Take the 2-minute tour ×
Seasoned Advice is a question and answer site for professional and amateur chefs. It's 100% free, no registration required.

I tried to make crumpets today, first time I've used yeast so didn't really know what to expect.

The recipe I followed was:

  • 450g plain flour
  • 1tsp caster sugar
  • 14g instant yeast
  • 350ml skimmed milk
  • 350ml cold water
  • 1tsp salt
  • ½tsp bicarbonate of soda

Basic Instructions:

  • combine flour + sugar + yeast
  • warm milk to ~37°C, combine with water
  • beat watery milk into flour/sugar/water
  • prove for 2h
  • beat in salt & bicarb
  • rest for 10m
  • cook on pan in crumpet rings

They looked great in the pan, holes formed on the top and they looked like crumpets; they didn't rise, but I'm not sure if they should've done anyway.

The problem is that even after 15 minutes in the pan, the middle was still gooey - completely uncooked. I tried a couple of batches, experimenting with temperature, but I couldn't get a successful crumpet out of it.

The recipe noted the batter would "Double in size and drop back down". While it did double in size and begin to drop down, it did not return to its original volume until I had removed the cling film and beaten in the salt and bicarb. Could this be a sign that I did not prove for long enough, or my kitchen was a bit cool for the proving? That is the only idea I had as to why things didn't work out.

Any and all insight would be appreciated.

share|improve this question
    
Is this what you're going for? –  Jolenealaska May 14 at 14:29
    
Thats right, that is the aim. The best approximation of temperature I can give you is "low, medium, relatively high" - all done over a smallish gas hob. Nothing appeared to be burning, but the crumpets looked done. The top set like the receipe said it would, and when I flipped them the bottom looked golden brown as expected. –  Will Boyce May 14 at 14:29
    
What kind of pan were you using, and how does that compare to the shape of the heating element? I am more concerned with the heat than with your yeast process. It sounds like the yeast did what it was supposed to do, and that perhaps your heat source was uneven. –  Jennifer S May 14 at 16:50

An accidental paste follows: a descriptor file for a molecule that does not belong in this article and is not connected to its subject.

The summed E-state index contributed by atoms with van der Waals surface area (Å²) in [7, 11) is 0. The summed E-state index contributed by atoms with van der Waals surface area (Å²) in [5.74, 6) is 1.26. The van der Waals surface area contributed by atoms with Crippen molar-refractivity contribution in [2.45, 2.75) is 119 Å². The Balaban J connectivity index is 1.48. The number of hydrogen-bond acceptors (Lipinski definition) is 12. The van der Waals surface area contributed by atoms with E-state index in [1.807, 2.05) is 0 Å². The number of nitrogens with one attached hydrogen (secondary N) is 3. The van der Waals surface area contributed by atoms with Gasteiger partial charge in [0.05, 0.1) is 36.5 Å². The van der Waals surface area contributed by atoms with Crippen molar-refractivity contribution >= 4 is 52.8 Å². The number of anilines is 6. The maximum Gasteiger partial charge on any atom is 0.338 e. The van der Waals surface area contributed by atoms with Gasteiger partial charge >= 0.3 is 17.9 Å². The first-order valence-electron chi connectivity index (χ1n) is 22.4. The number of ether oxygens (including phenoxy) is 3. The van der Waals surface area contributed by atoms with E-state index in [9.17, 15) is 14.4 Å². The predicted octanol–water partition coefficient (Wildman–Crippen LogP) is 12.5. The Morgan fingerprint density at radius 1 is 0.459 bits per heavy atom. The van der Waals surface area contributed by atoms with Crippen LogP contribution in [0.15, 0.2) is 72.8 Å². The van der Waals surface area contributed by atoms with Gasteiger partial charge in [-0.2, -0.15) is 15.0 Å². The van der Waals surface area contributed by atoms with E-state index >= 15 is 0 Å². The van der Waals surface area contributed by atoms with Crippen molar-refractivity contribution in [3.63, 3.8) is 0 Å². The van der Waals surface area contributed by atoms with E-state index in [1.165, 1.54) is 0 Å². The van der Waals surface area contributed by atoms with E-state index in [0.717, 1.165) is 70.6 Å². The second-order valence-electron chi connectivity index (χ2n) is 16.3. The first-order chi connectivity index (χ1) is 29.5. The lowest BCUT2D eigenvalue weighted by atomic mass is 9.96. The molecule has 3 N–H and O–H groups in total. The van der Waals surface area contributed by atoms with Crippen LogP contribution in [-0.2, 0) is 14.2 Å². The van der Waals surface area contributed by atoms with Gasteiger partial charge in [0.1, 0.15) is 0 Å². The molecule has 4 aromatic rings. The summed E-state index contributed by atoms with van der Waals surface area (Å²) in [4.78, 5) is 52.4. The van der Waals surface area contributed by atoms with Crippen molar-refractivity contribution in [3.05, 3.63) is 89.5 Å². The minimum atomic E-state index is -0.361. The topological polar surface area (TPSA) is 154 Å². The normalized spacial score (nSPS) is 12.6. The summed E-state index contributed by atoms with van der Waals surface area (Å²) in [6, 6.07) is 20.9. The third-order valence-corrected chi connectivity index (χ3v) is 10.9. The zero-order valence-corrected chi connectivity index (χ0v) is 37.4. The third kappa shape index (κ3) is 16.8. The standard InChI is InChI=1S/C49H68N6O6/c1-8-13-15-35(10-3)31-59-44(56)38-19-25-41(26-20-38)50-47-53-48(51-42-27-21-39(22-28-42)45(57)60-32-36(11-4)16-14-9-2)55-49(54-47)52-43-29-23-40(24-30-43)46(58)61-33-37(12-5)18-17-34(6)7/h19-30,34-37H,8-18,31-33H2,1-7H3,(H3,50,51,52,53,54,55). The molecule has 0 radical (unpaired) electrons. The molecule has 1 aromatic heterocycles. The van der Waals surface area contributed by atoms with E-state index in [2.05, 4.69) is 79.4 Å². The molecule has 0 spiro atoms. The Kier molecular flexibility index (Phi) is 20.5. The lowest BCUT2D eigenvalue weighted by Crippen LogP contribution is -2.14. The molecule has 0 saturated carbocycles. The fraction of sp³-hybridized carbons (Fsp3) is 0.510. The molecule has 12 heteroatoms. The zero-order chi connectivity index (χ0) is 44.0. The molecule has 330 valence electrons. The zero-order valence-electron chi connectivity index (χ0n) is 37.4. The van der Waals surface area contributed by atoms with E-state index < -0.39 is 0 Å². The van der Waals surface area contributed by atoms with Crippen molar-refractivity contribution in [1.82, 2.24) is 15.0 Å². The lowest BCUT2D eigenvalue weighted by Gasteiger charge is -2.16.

Do you know what metals the crumpet rings and pan are? It sounds like the heat of the crumpet rings was cooking them from the outside in, but that the heat underneath the middles wasn't maintaining enough heat to bake the bottom of the middle enough. And how big are the crumpet rings in diameter? –  Jennifer S May 14 at 16:52
    
Did you let the crumpet cool completely prior to checking the crumb? The crumb will not be set until it has cooled completely. In any case, I've tried making crumpets before and had the same problem as well. I think my heat was too high and it's difficult to get a low flame on my range, so I went with a stiffer dough and made english muffins instead. –  derivative May 23 at 12:51

1 Answer 1

Crumpets are tricky. I did not manage to cook one thoroughly or successfully until my third or fourth attempt, and even then they all had very brown bottoms! Even shop-bought sometimes seem to suffer the same fate.

The first issue could be the recipe. You'll find a mix of unbleached plain and bread flour better. My grandmother always made crumpets with water, not milk. Luke warm is finger-warm, so not sure about the temperature of the liquid vs. time it needs to rise, but sounds like the batter was successful. It is good to know what you are doing and want to achieve when making crumpet batter-cum-dough. The protein needs to develop to give the strength for the characteristic crumpet texture, and the gluten to give structure and help them rise. Did your method achieve both?